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M. Emmet Walsh
Jeremy Wilde is a 20-something deaf man who, upon enrolling in a college poetry class, meets Leila, a dancer who's legally blind. As their relationship blossoms they must learn to express their feelings "in other words."
So, you're hearing voices? Who's voices are you hearing and what are they telling you to do?
Well, first God told me to burn down my school. Then Satan told me not to. You see, they're all his schools. Satan has control over the educational system.
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I was lucky enough to see the world premiere of this film at SXSW just the other day. I knew little about the movie but wanted at least one screening under my belt at an actual film festival. The screening was in the morning, so I ended up talking about it to everyone around me the rest of the day. It's been the highlight of the trip, other than meeting the cast and director.
In the opening moments of Bondage, a first time feature for directer Eric Allen Bell, young Charlie Edwards is arrested for vandalism and arson. The corrections industry in California is uninterested in addressing his emotional trauma; they just want to store his body for the course of his four year sentence. To escape the harassment of the gangs and the corrections officers, Charlie feigns insanity and moves to a psychiatric hospital. The doctors push drugs on top of drugs to nullify everything in Charlie's world. And all Charlie wants for himself is to live his own life without the oppressive rules made up by other people.
The narrative flexes the sequence of events, seamlessly incorporating past, present and future moments into a coherent storyline. There are moments when the film explores the tactics Charlie's parents would use to enforce their standards of control, including a particularly harrowing sequence where they drag him into the bathroom and force his hands to scrub out the tub as he pleads for mercy. A character late in the film makes this observation: parents who box their teen into a corner with rules and emotional manipulation are so shocked when he comes out fighting, it's no wonder they call him crazy.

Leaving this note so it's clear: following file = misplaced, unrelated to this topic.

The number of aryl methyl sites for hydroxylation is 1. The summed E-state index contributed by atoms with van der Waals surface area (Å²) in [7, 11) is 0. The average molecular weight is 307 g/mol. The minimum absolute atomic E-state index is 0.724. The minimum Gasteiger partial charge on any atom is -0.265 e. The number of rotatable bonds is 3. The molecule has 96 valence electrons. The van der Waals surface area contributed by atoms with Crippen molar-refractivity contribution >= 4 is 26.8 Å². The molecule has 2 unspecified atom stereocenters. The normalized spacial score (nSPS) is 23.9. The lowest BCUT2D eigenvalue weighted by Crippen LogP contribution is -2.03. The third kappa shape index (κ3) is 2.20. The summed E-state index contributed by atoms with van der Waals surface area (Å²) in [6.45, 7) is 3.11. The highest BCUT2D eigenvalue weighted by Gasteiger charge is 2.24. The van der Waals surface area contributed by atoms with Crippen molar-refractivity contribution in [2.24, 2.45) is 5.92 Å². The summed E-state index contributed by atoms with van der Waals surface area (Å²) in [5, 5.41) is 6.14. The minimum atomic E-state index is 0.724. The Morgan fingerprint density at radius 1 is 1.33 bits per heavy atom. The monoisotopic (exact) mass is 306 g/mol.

Michael Angarano in the role of Charlie had a formidable task carrying the film, and he excels at giving the character a sense of tragedy. By mere body posture and softly spoken lines, we see Charlie as a damaged and frightened person, who understands little about why he's so deeply interred in a system that cares little for his well being. Illeana Douglas and Eric Lange as Charlie's parents are haunting with the complexity they bring to what is essentially the forces of old and evil. The film does not forgive them, but it creates in them real people, who do both wonderful and terrible things. Just like Charlie. It would be an oversight not to mention the adorable Mae Whitman as another product of an abusive home. Her character may have the least amount of screen time, but her impact on the film's final thirty minutes could be felt for hours after the credits rolled.
There's a famous poem by Phil Larkin called "This Be The Verse." It ran through my head the entire time I sat in the theater. IMDb won't allow me to post it here due to the expletives it contains, but it's not hard to find after a quick search on Google.
Go see this movie.
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